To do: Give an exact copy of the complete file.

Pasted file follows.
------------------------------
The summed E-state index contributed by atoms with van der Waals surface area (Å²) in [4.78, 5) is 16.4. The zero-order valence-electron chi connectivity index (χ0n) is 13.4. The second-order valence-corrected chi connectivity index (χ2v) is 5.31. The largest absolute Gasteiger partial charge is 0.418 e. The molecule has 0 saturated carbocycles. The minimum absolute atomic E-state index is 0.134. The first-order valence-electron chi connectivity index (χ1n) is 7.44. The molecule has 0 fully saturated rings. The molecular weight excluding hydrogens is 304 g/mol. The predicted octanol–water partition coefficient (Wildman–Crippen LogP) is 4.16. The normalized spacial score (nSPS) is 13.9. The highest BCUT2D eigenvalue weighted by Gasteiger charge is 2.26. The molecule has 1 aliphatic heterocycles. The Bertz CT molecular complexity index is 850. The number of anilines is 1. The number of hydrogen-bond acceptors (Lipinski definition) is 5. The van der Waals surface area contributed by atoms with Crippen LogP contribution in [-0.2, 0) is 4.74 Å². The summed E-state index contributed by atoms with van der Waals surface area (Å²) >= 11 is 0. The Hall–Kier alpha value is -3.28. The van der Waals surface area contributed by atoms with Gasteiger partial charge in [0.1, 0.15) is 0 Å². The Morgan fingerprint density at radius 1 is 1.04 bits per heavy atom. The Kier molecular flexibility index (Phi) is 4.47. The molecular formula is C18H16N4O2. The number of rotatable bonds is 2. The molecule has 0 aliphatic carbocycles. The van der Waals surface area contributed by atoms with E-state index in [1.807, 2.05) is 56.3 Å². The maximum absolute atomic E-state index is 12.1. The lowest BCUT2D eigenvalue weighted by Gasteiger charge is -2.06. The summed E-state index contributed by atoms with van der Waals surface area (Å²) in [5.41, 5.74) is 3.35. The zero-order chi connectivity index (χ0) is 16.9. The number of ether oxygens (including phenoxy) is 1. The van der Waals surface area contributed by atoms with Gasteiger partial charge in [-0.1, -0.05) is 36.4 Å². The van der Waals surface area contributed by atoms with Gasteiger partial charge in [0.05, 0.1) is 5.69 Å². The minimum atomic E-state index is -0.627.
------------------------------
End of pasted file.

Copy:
The summed E-state index contributed by atoms with van der Waals surface area (Å²) in [4.78, 5) is 16.4. The zero-order valence-electron chi connectivity index (χ0n) is 13.4. The second-order valence-corrected chi connectivity index (χ2v) is 5.31. The largest absolute Gasteiger partial charge is 0.418 e. The molecule has 0 saturated carbocycles. The minimum absolute atomic E-state index is 0.134. The first-order valence-electron chi connectivity index (χ1n) is 7.44. The molecule has 0 fully saturated rings. The molecular weight excluding hydrogens is 304 g/mol. The predicted octanol–water partition coefficient (Wildman–Crippen LogP) is 4.16. The normalized spacial score (nSPS) is 13.9. The highest BCUT2D eigenvalue weighted by Gasteiger charge is 2.26. The molecule has 1 aliphatic heterocycles. The Bertz CT molecular complexity index is 850. The number of anilines is 1. The number of hydrogen-bond acceptors (Lipinski definition) is 5. The van der Waals surface area contributed by atoms with Crippen LogP contribution in [-0.2, 0) is 4.74 Å². The summed E-state index contributed by atoms with van der Waals surface area (Å²) >= 11 is 0. The Hall–Kier alpha value is -3.28. The van der Waals surface area contributed by atoms with Gasteiger partial charge in [0.1, 0.15) is 0 Å². The Morgan fingerprint density at radius 1 is 1.04 bits per heavy atom. The Kier molecular flexibility index (Phi) is 4.47. The molecular formula is C18H16N4O2. The number of rotatable bonds is 2. The molecule has 0 aliphatic carbocycles. The van der Waals surface area contributed by atoms with E-state index in [1.807, 2.05) is 56.3 Å². The maximum absolute atomic E-state index is 12.1. The lowest BCUT2D eigenvalue weighted by Gasteiger charge is -2.06. The summed E-state index contributed by atoms with van der Waals surface area (Å²) in [5.41, 5.74) is 3.35. The zero-order chi connectivity index (χ0) is 16.9. The number of ether oxygens (including phenoxy) is 1. The van der Waals surface area contributed by atoms with Gasteiger partial charge in [-0.1, -0.05) is 36.4 Å². The van der Waals surface area contributed by atoms with Gasteiger partial charge in [0.05, 0.1) is 5.69 Å². The minimum atomic E-state index is -0.627.